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Warner Looks to Get Lean in Year of Big Hits

October 18, 2005|Claudia Eller and Meg James | Times Staff Writers

At Warner Bros. these days, having a blockbuster year in movies, television and home video just isn't good enough.

During the last several months, the Time Warner Inc.-owned Hollywood studio has been scrutinizing costs and staffing with an eye toward increasing profit.

According to people familiar with the studio's finances, this "corporate introspection," as one executive dubbed it, will probably result in significant budget cuts and an undetermined number of layoffs. Warner Bros. employs 8,000 worldwide, of which 4,500 work on the studio's Burbank lot.

By year-end, these people said, Warner management plans to complete a top-to-bottom review of all of its businesses that will scrutinize not only which executives could lose their jobs, but also travel and entertainment expenses, development and marketing costs and even the number of security guards on patrol.

Warner Bros. Entertainment Chairman Barry Meyer and President Alan Horn, who have led the studio for the last six years, declined to comment on the potential cuts. Meyer released a statement Monday acknowledging that changing consumer demands, the maturation of the company's businesses and rising costs were presenting "challenges" to the studio.

"As part of our normal budgeting process, we continually review our businesses to find ways to operate more efficiently and effectively in light of the constantly changing marketplace," Meyer said in the statement. "In order to continue to build on our record success we have to harness the opportunities provided by new technologies and distribution platforms, while managing our costs."

The proposed belt tightening comes even as Warner Bros. is having another standout year.

Its TV shows "Without a Trace," "Two and a Half Men" and "ER" are bona fide hits. And thanks to "Charlie and the Chocolate Factory" and "Batman Begins," among other movies, Warner has already surpassed the $1-billion revenue mark at the box office (with another potential blockbuster, "Harry Potter and the Goblet of Fire," due out in November).

At the same time, however, Time Warner finds itself under attack by dissident shareholder Carl Icahn. Icahn has joined with three major hedge funds in an increasingly hostile campaign to force Chief Executive Richard Parsons to take bold steps to raise the stock price.

In an angry letter to shareholders last week, Icahn -- whose group has a 2.8% stake in Time Warner -- railed against the company's "bloated cost structure" and vowed to hire an industry consultant to compare Time Warner's costs with its competitors and to uncover any "excess fat."

Time Warner spokesman Ed Adler said Monday, "We are looking at our cost structure companywide more aggressively."

Like all entertainment companies, Time Warner is struggling to find ways to increase its bottom line as once-booming DVD sales have cooled and the TV syndication market isn't as lucrative as it used to be.

"Television syndication, publishing, cable operations -- these aren't growth businesses," said Merrill Lynch media analyst Jessica Reif Cohen, listing some of Time Warner's key units.

"Especially when you have someone breathing down your neck, demanding improvements in your stock price," said Reif, alluding to Icahn. A cost-cutting campaign is "a totally logical move. This is something that more companies should be doing."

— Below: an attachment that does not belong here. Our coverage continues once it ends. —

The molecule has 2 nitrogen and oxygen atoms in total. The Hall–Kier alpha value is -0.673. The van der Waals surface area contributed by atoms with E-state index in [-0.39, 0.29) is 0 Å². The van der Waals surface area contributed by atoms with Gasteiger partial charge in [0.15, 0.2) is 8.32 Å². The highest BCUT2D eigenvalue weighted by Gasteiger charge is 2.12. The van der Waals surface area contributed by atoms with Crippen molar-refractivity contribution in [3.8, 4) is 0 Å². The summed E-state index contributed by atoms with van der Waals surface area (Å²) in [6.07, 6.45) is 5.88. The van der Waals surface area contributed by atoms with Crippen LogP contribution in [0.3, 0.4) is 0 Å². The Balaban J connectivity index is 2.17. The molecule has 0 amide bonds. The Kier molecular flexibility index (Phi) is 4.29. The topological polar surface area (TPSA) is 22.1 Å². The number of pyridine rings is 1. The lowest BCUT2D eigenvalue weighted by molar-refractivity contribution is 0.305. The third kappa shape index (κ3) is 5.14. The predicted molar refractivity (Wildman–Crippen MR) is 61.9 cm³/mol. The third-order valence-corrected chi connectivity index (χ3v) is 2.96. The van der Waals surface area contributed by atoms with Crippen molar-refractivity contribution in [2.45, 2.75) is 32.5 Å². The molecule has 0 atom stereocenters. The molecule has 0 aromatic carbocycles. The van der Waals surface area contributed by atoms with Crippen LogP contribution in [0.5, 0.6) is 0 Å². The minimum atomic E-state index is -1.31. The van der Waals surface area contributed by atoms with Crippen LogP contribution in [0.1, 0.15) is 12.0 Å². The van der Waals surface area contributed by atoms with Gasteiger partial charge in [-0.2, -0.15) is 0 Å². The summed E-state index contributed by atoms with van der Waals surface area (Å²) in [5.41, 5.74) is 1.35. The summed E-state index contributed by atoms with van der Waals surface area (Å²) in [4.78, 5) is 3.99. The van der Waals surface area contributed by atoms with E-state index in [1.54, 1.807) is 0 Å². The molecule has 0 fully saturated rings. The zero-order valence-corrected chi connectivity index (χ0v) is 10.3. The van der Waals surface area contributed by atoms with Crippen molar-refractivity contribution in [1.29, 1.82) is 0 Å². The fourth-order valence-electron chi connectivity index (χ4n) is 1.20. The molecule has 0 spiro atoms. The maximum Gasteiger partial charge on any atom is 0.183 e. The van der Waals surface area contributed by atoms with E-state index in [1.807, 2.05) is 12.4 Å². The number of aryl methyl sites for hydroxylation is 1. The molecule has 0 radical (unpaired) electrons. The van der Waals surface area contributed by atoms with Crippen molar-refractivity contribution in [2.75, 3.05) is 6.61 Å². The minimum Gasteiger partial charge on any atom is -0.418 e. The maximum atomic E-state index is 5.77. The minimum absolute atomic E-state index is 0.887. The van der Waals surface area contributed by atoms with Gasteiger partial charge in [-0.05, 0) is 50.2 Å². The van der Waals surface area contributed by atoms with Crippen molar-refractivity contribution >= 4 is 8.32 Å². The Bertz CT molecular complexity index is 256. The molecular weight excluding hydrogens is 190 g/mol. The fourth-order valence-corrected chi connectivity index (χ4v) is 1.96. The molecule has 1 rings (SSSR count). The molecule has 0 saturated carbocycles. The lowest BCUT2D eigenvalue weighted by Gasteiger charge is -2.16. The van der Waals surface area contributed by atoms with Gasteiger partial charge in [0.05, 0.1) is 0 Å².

In fact, others are.

This summer, NBC Universal CEO Bob Wright sent out a companywide memo urging across-the-board cost cutting at the General Electric Co.-owned entertainment operation.

On the whole, media companies have lost favor on Wall Street over the last few years.

But Time Warner has had unique challenges. After the 2001 merger with America Online Inc., its shares plummeted. For more than two years the stock has remained flat, closing Monday at $18.10, up 10 cents.

In August, Time Warner reported that its second-quarter profit was obliterated when the company set aside $3 billion for legal actions, including settling shareholder lawsuits over the AOL merger.

At Warner Bros., efficiency has been the watchword for months. Four months ago, Meyer and Horn held a three-day meeting with 95 top Warner Bros. executives at the St. Regis Resort in Dana Point. There, the studio chiefs instructed their division heads to comb their 2006 budgets looking for ways to shave costs. What they came up with is under discussion.

Executive sources said Warner planned to keep alive its ratings-hungry WB network. But even areas that are booming will not escape harsh scrutiny and will probably see job cuts, sources said. That includes the movie production division, which is riding high on a number of hits, including one of the year's biggest sleepers, the documentary "March of the Penguins."

Currently, the studio releases 20 to 22 films a year and has 30 prime-time TV series on the air. Although management is not retreating from its strategy to make expensive "event" films or to be the biggest supplier of television shows, there are also no plans to increase those orders. "We're at capacity," one executive said.

According to sources, the studio is also considering ways to trim what it spends on film marketing, including potentially combining its expensive media buys for theatrical movies and DVD releases. On television advertising alone, Warner spent $322.7 million last year to promote its movies in the U.S., according to TNS Media Intelligence.

Meanwhile, the studio is taking what one executive described as a "holistic" approach, especially as it adapts to new technologies such as video on demand, wireless devices and the migration to high-definition DVD and television.

"Everything is on the table for discussion," one executive said.

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